Tunneling Spectroscopy of Electron Subbands in Thin SOI-MOSFETs


Jin-ichiro Noborisaka, Katsuhiko Nishiguchi, Hiroyuki Kageshima,
Yukinori Ono, and Akira Fujiwara
Physical Science Laboratory

 Complementary metal-oxide-semiconductor (CMOS) technology is now approaching the physical limit of scaling where quantum mechanical effects manifest due to the reduction of device size. On the other hand, several new devices are being explored to add functionalities based on quantum effects to silicon devices [1, 2]. Therefore, it is important to understand and control the quantum confinement effect to extend the functionality of silicon devices. Here, we report direct observation of electron subbands in thin silicon-on-insulator (SOI) metal-oxide-semiconductor field-effect transistors (MOSFETs) by tunneling spectroscopy [3].
 The observation of subbands was carried out in SOI-MOSFETs with 2-nm-thick tunneling gate oxide [Fig. 1]. Figure 2(a) shows the tunneling current (ILG) and the derivative (dILG/dVLG) taken at 20 K for a sample with tSOI of 25 nm. Small peaks can be seen when VLG < 0. These characteristics are also seen for a device with a tSOI of 10 nm [Fig. 2(b)]. The appearance of these peaks only for negative biases, which causes electron injection into the channel, and their tSOI dependence strongly indicate that they originate from the DOS structure of the thin SOI channel. To understand the observed structures quantitatively, we calculated the energies of the electron subbands in an SOI well for various electric field strengths. We found that the VLG at which the peaks appeared in the experiments is reasonably reproduced by the subband edge of the fourfold valley [Fig. 3(a), (b)]. This is because tunneling current is proportional to the DOS, and the magnitude of the DOS for four-fold valleys is larger than that for two-fold ones, therefore, four-fold valley subbands were clearly detected. We showed clear evidence for the observation of a series of subband spectra in a structurally confined SiO2/Si/SiO2 quantum well by tunneling spectroscopy.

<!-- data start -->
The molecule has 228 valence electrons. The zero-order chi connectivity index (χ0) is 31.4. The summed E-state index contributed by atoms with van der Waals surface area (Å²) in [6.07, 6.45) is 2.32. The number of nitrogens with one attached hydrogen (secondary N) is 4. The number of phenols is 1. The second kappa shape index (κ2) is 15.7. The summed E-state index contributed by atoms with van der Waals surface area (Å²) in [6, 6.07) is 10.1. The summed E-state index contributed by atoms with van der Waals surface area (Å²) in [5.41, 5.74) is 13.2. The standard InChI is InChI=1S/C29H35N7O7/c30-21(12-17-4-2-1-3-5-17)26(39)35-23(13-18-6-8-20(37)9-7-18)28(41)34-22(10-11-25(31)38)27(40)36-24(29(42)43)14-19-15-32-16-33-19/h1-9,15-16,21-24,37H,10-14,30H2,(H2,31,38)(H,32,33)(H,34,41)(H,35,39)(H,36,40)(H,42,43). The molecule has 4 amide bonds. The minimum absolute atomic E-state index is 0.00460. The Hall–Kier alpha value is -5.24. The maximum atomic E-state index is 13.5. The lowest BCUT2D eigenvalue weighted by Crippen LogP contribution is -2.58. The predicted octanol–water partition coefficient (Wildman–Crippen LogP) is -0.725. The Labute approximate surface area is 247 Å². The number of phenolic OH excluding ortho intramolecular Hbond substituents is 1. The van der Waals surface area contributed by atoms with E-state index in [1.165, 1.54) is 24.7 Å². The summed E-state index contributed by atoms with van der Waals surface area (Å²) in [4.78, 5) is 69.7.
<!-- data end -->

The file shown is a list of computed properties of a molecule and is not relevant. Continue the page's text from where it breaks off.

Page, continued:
[1] K. Uchida et al., J. Appl. Phys. 102 (2007) 074510.
[2] S. Saito et al., Jpn. J. Appl. Phys. 45 (2006) 679.
[3] J. Noborisaka et al., Appl. Phys. Lett. 96 (2010) 112102.

Fig. 1. (a) Schematic view of the
device. (b) Transmission
electron microscope image.
Fig. 2. Tunneling current and
conductance. (a) SOI =
25 nm; (b) SOI = 10 nm.
Fig. 3. (a) Calculated subband energies.
(b) Comparison between the
calculated tunneling current and
experimental one.

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